In Africa South of the Sahara, history was traditionally passed down the generations orally. Information was acquired gradually throughout life by listening to one’s elders in a gentle, unhurried process.
The colonial era, modern technology, and new ways burst upon this scene as cultural tsunami. Suddenly, information was transmitted by writing – a skill that the old timers did not have.
Education gave seniority to the young and the old ceased to be teachers. Life’s pace became ruled by the wristwatch. Generations were divorced as the young and educated sought distant employment. Information came from reading which, because they were illiterate, the elders could not correct.
For these and many other reasons, history became a casualty and modern Africa knows tragically little about its unwritten past.
In his review of Louis Leakey’s The Southern Kikuyu Before 1903 (The East African, September 22-28), Joe Gichuki recognised the work is a remarkable exception in this historical vacuum.
A white man with a formidable intellect who grew up with the Kikuyu and was accepted as a member of the Mukanda age grade and qualified as a second-class elder, had captured the old customs, traditions and knowledge in writing and immense detail.
Helped by elders, his three volumes make an historical bridge between the unwritten past and modern times. None of Kenya’s more than 40 other peoples have anything like it.
Though famous for his work on the origins of man, I think this anthropological record of the pre-colonial Agikuyu was Leakey’s greatest achievement.
The three volumes are not an easy read and so full of detail that few can absorb it in a single reading. Written from 1937-38, they were only published 40 years later and another 30 years passed before Leakey’s son Richard, Joe Gichuki and The East African brought it back to public attention.
Understanding traditional Kikuyu land law and custom is relevant to modern times.
First, briefly, who are the Kikuyu? A people of this name appear have been established over 300 years ago on the eastern slopes of the Aberdares in Muranga.
Given the similarities of language and custom, they had clear connections with the Akamba, and the people of Meru and Embu. They also had close relationships with the Maasai.
Radiating out from Muranga, the Kikuyu spread north and south along the forested lower Aberdare slopes.
By 300 years ago, some had crossed the Southern Chania river into what are now Thika and Kiambu Districts.
How did they get land? Misty folklore and oral evidence implies that early on the forest-dwelling Agumba were chased away and dispossessed of land by force.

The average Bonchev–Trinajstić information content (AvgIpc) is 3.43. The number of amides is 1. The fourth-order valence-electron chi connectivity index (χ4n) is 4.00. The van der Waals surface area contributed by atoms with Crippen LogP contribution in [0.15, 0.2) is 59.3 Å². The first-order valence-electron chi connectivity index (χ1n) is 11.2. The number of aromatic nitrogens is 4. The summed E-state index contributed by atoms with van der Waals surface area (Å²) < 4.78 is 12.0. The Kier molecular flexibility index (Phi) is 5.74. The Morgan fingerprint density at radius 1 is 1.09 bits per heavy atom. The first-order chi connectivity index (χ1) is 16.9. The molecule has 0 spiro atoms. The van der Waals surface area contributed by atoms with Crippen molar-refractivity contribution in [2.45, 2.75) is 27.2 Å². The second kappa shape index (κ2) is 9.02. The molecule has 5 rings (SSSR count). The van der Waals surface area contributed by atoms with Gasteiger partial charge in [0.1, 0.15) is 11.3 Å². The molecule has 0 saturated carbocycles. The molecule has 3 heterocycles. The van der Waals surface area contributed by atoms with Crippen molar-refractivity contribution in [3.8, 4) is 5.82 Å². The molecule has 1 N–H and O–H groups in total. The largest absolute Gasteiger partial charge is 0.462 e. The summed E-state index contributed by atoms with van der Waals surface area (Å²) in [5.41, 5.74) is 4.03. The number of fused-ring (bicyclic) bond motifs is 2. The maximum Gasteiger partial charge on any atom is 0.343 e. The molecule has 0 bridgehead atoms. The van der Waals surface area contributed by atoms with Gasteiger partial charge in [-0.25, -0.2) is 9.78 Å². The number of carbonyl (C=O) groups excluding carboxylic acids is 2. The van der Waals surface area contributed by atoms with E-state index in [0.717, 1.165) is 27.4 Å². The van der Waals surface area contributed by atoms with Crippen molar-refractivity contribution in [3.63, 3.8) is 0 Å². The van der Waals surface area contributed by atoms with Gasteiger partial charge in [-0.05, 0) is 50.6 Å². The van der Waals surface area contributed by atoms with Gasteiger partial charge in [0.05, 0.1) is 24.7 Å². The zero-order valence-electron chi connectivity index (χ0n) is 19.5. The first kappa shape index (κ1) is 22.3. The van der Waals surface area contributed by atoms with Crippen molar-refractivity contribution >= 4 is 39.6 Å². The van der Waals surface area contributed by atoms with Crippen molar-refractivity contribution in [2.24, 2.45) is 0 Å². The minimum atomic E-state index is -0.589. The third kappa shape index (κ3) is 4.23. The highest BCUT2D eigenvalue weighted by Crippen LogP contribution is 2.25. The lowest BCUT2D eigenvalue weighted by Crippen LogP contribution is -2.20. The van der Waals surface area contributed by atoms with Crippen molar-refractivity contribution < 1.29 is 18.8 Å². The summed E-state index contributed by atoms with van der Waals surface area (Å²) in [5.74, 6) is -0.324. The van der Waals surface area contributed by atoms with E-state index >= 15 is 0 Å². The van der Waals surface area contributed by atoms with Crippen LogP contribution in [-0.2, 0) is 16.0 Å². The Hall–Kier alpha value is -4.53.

However, Leakey records that south of the Southern Chania land was purchased from Dorobo (probably Ogiek – or a group akin to them?)
By Kikuyu law, buying land was complicated. The currency was goats or their equivalents.
If the seller was not a Kikuyu, before any negotiation could be concluded, the ground had to be set so that the legitimacy of the transaction would be recognised by both the seller’s and buyer’s societies. So, both had first to become members of one another’s societies.
Thus the Dorobo seller was adopted as a Kikuyu and the Kikuyu became a Dorobo, so that both became bound by one another’s laws. These steps were directed by the law-interpreting elders on both sides.
Once the Dorobo seller was a Kikuyu, he was protected by Kikuyu law and could appeal to the arbiters of Kikuyu law for protection in the event of any “breach of contract” or agreement. From that point on, while still a Dorobo, he had the rights of a Kikuyu; in effect, he had acquired dual nationality.
These adoption procedures were the route whereby the Kikuyu not only bought land off the Dorobo, but absorbed them and their families into Kikuyu society.
A point of great importance is that if the proper ceremonies supervised by the appropriate elders were not performed, then no land transaction would be recognised or protected by Kikuyu law.
Land was bought from the Dorobo by individual Kikuyu or by several in partnership. Such acquisitions were sometimes substantial – up to 50,000 hectares – and included all the assets such as the trees on them unless (as was the case with certain salt-licks considered essential for the community’s livestock) specifically exempted in the sales agreement.
The land bought was known as the new owner’s githaka (estate) and he became its mwathi (plural athi).
A landowner could sell or give all or part of his githaka to other individuals or partnerships.
He could stipulate (before the appropriate elders) that upon his death, part or all of should pass into the sole ownership of another person – most usually one son – or other people or specific parts of it to different sons.
Each person became the mwathi of what he had been bequeathed. In this manner, individual private land tenure could be passed down through successive generations.
Where, for example, land was purchased by or willed to several brothers jointly, the right of disposal was vested in the senior brother, though his siblings had some say in the matter, and an individual in a partnership could dispose of a part of the estate proportionate to what he had contributed towards its purchase.
Yet, as in British private company law, he had first to offer his portion to the other owners, giving them the option to keep the estate intact.